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Using whiptail for text-based user interfaces

One of my ongoing projects is to implement a Bash-based raspberry pi provisioning system for hosts in my raspberry pi cluster. This is particularly important given that Debian 11 bullseye was released a number of months ago, and while it is technically possible to upgrade a host in-place from Debian 10 buster to Debian 11 bullseye, this is a lot of work that I'd rather avoid.

In implementing a Bash-based provisioning system, I'll have a system that allows me to rapidly provision a brand-new DietPi (or potentially other OSes in the future, but that's out-of-scope of version 1) automatically. Once the provisioning process is complete, I need only reboot it and potentially set a static IP address on my router and I'll then have a fully functional cluster host that requires no additional intervention (except to update it regularly of course).

The difficulty here is I don't yet have enough hosts in my cluster that I can have a clear server / worker division, since my Hashicorp Nomad and Consul clusters both have 3 server nodes for redundancy rather than 1. It is for this reason I need a system in my provisioning system that can ask me what configuration I want the new host to have.

To do this, I rediscovered the whiptail command, which is installed by default on pretty much every system I've encountered so far, and it allows you do develop surprisingly flexible text based user interfaces with relatively little effort, so I wanted to share it here.

Unfortunately, while it's very cool and also relatively easy to use, it also has a lot of options and can result in command invocations like this:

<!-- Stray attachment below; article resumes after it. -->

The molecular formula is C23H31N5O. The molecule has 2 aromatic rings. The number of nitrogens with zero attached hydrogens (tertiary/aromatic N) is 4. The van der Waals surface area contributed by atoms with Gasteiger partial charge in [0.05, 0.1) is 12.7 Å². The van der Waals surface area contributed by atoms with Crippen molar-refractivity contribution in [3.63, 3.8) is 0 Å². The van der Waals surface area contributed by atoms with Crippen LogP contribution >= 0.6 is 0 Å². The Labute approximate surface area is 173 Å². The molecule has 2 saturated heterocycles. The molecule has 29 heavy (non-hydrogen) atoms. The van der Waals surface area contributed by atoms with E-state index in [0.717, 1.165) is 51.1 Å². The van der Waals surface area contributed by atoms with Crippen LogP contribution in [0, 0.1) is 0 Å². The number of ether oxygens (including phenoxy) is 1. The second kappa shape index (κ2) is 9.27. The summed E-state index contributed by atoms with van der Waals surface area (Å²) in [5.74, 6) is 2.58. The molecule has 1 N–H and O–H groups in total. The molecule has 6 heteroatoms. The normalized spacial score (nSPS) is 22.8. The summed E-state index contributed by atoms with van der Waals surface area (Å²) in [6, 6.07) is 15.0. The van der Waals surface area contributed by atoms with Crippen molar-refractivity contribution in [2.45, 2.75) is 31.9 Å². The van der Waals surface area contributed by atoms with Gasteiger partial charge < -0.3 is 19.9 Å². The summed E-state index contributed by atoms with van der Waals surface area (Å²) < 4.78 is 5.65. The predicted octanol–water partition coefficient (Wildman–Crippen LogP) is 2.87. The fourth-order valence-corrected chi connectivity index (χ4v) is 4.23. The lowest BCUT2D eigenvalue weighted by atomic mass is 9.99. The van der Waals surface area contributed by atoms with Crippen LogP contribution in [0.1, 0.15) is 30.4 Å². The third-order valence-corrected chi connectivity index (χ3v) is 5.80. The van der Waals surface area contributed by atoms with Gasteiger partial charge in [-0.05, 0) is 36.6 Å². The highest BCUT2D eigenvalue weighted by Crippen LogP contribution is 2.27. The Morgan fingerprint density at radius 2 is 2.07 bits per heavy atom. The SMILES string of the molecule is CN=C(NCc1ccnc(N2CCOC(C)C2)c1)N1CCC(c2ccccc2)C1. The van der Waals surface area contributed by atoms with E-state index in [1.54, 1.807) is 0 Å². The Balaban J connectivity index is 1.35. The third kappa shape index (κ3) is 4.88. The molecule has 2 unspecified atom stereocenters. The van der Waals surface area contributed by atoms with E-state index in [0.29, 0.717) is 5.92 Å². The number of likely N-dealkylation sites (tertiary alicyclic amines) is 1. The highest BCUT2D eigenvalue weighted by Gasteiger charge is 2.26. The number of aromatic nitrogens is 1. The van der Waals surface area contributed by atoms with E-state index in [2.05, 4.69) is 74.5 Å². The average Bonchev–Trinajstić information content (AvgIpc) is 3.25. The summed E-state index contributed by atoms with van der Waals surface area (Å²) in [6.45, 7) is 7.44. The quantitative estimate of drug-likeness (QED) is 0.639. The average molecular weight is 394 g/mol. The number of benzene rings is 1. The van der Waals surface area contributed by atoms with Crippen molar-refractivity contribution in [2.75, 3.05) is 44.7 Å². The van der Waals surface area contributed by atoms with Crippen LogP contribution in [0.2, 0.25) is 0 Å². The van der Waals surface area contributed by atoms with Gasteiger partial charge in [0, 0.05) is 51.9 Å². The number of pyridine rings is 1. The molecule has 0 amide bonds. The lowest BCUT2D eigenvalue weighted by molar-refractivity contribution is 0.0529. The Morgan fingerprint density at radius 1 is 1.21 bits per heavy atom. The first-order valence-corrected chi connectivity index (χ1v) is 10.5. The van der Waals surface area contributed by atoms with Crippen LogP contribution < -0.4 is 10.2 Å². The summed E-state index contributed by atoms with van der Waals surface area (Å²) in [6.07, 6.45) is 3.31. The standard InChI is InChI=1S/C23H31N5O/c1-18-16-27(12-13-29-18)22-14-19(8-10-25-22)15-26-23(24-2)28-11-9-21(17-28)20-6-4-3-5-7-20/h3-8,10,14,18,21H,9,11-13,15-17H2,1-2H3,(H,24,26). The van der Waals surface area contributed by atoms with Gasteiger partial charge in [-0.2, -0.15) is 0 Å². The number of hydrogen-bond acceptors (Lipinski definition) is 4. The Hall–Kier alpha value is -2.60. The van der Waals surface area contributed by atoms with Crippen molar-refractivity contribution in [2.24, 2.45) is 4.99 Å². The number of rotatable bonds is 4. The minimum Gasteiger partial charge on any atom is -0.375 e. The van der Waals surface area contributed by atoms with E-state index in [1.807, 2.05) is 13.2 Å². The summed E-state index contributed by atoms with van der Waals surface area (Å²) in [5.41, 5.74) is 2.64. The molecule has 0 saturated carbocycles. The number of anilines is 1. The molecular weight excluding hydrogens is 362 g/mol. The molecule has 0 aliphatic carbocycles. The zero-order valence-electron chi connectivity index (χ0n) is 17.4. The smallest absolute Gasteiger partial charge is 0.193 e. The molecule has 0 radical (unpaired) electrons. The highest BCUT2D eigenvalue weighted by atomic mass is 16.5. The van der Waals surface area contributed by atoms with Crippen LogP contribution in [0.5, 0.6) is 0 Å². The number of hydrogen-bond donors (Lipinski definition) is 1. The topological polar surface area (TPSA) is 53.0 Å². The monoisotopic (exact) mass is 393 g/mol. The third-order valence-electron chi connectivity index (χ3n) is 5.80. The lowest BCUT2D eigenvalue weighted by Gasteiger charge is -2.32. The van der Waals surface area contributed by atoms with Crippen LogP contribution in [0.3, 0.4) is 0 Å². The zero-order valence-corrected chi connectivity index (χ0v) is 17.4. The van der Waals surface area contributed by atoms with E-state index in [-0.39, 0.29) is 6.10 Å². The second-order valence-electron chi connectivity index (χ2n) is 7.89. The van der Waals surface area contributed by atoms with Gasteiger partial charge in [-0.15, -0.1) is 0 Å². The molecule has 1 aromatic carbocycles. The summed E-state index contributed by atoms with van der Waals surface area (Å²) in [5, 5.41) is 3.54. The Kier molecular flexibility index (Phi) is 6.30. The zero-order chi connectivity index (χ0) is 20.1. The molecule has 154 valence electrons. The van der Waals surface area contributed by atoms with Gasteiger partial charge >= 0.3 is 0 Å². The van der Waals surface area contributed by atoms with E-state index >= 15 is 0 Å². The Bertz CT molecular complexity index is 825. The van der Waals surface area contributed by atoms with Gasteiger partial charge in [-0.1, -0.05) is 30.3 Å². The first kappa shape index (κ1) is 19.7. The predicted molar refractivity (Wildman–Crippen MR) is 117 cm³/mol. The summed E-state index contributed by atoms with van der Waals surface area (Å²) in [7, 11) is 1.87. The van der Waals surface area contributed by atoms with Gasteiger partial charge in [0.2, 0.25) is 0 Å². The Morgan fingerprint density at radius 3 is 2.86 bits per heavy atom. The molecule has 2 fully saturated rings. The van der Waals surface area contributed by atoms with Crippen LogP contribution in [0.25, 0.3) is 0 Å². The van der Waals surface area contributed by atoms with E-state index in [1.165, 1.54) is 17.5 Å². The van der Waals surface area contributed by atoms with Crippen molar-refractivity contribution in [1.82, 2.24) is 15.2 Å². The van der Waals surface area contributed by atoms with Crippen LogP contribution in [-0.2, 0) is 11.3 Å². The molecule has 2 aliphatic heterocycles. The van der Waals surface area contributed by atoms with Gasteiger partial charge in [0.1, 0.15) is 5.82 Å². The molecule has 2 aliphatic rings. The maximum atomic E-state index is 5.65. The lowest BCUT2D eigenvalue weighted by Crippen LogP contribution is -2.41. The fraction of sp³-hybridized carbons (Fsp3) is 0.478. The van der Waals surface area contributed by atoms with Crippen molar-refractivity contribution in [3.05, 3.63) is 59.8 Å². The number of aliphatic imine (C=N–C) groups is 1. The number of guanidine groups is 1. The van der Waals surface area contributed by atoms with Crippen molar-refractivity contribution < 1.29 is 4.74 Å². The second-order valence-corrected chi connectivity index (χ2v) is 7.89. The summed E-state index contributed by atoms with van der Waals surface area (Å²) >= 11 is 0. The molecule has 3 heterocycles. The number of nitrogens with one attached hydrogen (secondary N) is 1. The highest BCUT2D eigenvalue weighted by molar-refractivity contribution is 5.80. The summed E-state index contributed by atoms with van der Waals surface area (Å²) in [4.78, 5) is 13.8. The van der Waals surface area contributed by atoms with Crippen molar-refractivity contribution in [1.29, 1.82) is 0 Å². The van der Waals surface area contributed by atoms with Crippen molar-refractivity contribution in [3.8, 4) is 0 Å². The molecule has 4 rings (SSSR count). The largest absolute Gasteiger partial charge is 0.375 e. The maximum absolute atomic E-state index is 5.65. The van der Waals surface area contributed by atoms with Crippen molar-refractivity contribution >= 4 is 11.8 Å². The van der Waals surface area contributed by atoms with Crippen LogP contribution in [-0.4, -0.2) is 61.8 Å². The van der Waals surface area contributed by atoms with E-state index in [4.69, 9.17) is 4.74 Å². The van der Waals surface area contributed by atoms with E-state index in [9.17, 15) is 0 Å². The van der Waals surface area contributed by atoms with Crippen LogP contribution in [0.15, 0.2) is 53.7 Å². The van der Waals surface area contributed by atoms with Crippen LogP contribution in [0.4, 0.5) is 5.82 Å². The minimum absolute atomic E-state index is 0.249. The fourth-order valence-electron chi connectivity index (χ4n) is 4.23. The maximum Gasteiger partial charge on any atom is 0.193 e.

whiptail --title "Some title" --inputbox "Enter a hostname:" 10 40 "default_value" 3>&1 1>&2 2>&3;

...and it only gets more complicated from here. In particular the 2>&1 1>&2 2>&3 bit there is a fancy way of flipping the standard output and standard error.

I thought to myself that surely there must be a way that I can simplify this down to make it easier to use, so I implemented a number of wrapper functions:

ask_yesno() {
    local question="$1";

    whiptail --title "Step ${step_current} / ${step_max}" --yesno "${question}" 40 8;
    return "$?"; # Not actually needed, but best to be explicit
}

This first one asks a simple yes/no question. Use it like this:

if ask_yesno "Some question here"; then
    echo "Yep!";
else
    echo "Nope :-/";
fi

Next up, to ask the user for a string of text:

# Asks the user for a string of text.
# $1    The window title.
# $2    The question to ask.
# $3    The default text value.
# Returns the answer as a string on the standard output.
ask_text() {
    local title="$1";
    local question="$2";
    local default_text="$3";
    whiptail --title "${title}" --inputbox "${question}" 10 40 "${default_text}" 3>&1 1>&2 2>&3;
    return "$?"; # Not actually needed, but best to be explicit
}

# Asks the user for a password.
# $1    The window title.
# $2    The question to ask.
# $3    The default text value.
# Returns the answer as a string on the standard output.
ask_password() {
    local title="$1";
    local question="$2";
    local default_text="$3";
    whiptail --title "${title}" --passwordbox "${question}" 10 40 "${default_text}" 3>&1 1>&2 2>&3;
    return "$?"; # Not actually needed, but best to be explicit
}

These both work in the same way - it's just that with ask_password it uses asterisks instead of the actual characters the user is typing to hide what they are typing. Use them like this:

new_hostname="$(ask_text "Provisioning step 1 / 4" "Enter a hostname:" "${HOSTNAME}")";
sekret="$(ask_password "Provisioning step 2 / 4" "Enter a sekret:")";

The default value there is of course optional, since in Bash if a variable does not hold a value it is simply considered to be empty.

Finally, I needed a mechanism to ask the user to choose at most 1 value from a predefined list: